1. 26 higher education institutions from Austria are included in the 2022 edition of U-Multirank, 17 universities and 9 universities of applied sciences.
  2. In U-Multirank, Austrian institutions perform strong in the dimension International Orientation, with 84% of all indicator scores ranked above average (group ’A’ or ‘B’).
  3. Eight Austrian universities score ten or more ‘A’ scores; among them with the highest numbers are Graz University of Technology (16 top scores), Management Center Innsbruck (MCI; 16), Central European University (which moved to Austria from Hungary; 13), Johannes Kepler University Linz (12) and University of Natural Resources and Life Sciences, Vienna (BOKU; 12).
  4. Most of these institutions have ‘A’s scores in each of the five dimensions, incl. Graz University of Technology, which at the same time scores five of its top positions in Knowledge Transfer. Central European University performs particularly strong in International Orientation (6 out of its 13 top positions).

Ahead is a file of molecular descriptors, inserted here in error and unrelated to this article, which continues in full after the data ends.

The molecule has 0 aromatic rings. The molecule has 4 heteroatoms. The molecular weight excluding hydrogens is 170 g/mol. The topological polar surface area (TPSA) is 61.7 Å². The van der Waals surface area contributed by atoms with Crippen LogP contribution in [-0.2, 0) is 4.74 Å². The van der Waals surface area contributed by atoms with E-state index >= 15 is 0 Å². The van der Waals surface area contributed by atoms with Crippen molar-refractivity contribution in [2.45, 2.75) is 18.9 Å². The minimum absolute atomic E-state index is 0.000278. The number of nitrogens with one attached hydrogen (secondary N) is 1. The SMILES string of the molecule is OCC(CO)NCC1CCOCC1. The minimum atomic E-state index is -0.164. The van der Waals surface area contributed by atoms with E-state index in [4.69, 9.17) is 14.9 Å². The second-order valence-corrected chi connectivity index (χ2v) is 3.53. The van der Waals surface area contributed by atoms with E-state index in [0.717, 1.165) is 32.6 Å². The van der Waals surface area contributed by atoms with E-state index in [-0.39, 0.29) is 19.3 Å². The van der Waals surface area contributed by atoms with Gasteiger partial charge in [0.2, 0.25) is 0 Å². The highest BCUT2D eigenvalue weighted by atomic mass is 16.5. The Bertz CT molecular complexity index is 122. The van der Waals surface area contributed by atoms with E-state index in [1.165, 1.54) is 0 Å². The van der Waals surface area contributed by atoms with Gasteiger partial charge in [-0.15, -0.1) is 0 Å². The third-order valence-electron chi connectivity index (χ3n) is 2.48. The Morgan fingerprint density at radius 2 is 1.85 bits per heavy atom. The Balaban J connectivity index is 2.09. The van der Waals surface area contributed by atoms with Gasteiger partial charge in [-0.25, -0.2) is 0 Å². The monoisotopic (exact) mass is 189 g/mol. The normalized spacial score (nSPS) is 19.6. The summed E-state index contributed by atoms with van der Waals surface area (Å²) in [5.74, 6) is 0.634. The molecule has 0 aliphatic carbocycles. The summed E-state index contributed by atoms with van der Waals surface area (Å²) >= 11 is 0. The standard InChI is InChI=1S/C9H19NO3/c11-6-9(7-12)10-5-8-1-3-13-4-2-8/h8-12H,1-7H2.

Here you can find the current Austrian country report.


Austria's Higher Education Performance in U-Multirank

Consumer Basket

Main course

14.00 €


3.90 €

One-way ticket

2.40 €

Cinema ticket

11.00 €

Useful vocabulary


Griaß di -  Servus


Pfiat di





Stay informed about U-Multirank:

Financial Partners:

close Icon

Consent Preferences / Cookie Settings

This page allows you to opt out of optional cookies used by the U-Multirank website.

Once you have set your cookie preferences, we will follow the specific choices you made. Please remember that if you delete your cookies, or use a different browser or computer, you will need to set your cookie preferences again. 

Required Cookies

These cookies enable core site functionality. It is not possible to disable these cookies since our services do not work without them. They are emitted by the CMS and by the U-Multirank Data Collection-API and they hold information about your choices. They are used for functional purposes only and are not valid beyond this session.

Tracking Cookies

These cookies are used to track performance and to monitor functionality of the website. This information helps us to optimize our services. Embedded partners are Google Analytics, Google Tag Manager, DoubleClick and HotJar.